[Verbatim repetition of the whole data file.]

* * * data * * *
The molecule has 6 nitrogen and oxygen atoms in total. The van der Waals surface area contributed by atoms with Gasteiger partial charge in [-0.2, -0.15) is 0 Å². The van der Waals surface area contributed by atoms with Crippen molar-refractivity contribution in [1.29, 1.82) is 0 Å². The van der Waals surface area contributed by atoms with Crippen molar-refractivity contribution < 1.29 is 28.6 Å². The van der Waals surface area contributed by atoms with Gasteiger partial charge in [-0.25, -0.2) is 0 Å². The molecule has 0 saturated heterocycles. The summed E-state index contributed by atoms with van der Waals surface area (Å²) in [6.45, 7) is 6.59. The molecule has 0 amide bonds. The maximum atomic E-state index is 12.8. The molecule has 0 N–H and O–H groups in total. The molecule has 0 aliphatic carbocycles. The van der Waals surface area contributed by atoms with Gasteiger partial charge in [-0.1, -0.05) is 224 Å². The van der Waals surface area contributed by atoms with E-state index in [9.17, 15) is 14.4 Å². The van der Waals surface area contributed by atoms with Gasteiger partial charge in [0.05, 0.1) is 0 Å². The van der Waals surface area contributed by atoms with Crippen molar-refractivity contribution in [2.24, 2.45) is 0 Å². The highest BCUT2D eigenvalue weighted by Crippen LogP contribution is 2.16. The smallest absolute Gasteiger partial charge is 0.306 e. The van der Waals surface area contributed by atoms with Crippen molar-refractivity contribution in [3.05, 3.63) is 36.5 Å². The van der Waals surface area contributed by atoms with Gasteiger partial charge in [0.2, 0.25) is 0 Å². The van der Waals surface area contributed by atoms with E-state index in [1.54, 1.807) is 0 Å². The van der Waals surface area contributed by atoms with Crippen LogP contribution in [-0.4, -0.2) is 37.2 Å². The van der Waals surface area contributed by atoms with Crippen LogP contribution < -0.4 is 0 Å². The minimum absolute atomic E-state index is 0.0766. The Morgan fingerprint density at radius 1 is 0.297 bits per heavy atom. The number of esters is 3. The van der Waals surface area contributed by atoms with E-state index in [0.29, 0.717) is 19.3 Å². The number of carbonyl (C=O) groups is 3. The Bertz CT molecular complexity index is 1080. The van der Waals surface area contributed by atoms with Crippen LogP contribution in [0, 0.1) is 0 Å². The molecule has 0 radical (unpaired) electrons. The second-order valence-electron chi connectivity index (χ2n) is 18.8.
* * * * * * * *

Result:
The molecule has 6 nitrogen and oxygen atoms in total. The van der Waals surface area contributed by atoms with Gasteiger partial charge in [-0.2, -0.15) is 0 Å². The van der Waals surface area contributed by atoms with Crippen molar-refractivity contribution in [1.29, 1.82) is 0 Å². The van der Waals surface area contributed by atoms with Crippen molar-refractivity contribution < 1.29 is 28.6 Å². The van der Waals surface area contributed by atoms with Gasteiger partial charge in [-0.25, -0.2) is 0 Å². The molecule has 0 saturated heterocycles. The summed E-state index contributed by atoms with van der Waals surface area (Å²) in [6.45, 7) is 6.59. The molecule has 0 amide bonds. The maximum atomic E-state index is 12.8. The molecule has 0 N–H and O–H groups in total. The molecule has 0 aliphatic carbocycles. The van der Waals surface area contributed by atoms with Gasteiger partial charge in [-0.1, -0.05) is 224 Å². The van der Waals surface area contributed by atoms with E-state index in [9.17, 15) is 14.4 Å². The van der Waals surface area contributed by atoms with Gasteiger partial charge in [0.05, 0.1) is 0 Å². The van der Waals surface area contributed by atoms with Crippen molar-refractivity contribution in [2.24, 2.45) is 0 Å². The highest BCUT2D eigenvalue weighted by Crippen LogP contribution is 2.16. The smallest absolute Gasteiger partial charge is 0.306 e. The van der Waals surface area contributed by atoms with Crippen molar-refractivity contribution in [3.05, 3.63) is 36.5 Å². The van der Waals surface area contributed by atoms with Gasteiger partial charge in [0.2, 0.25) is 0 Å². The van der Waals surface area contributed by atoms with E-state index in [1.54, 1.807) is 0 Å². The van der Waals surface area contributed by atoms with Crippen LogP contribution in [-0.4, -0.2) is 37.2 Å². The van der Waals surface area contributed by atoms with Crippen LogP contribution < -0.4 is 0 Å². The minimum absolute atomic E-state index is 0.0766. The Morgan fingerprint density at radius 1 is 0.297 bits per heavy atom. The number of esters is 3. The van der Waals surface area contributed by atoms with E-state index in [0.29, 0.717) is 19.3 Å². The number of carbonyl (C=O) groups is 3. The Bertz CT molecular complexity index is 1080. The van der Waals surface area contributed by atoms with Crippen LogP contribution in [0, 0.1) is 0 Å². The molecule has 0 radical (unpaired) electrons. The second-order valence-electron chi connectivity index (χ2n) is 18.8.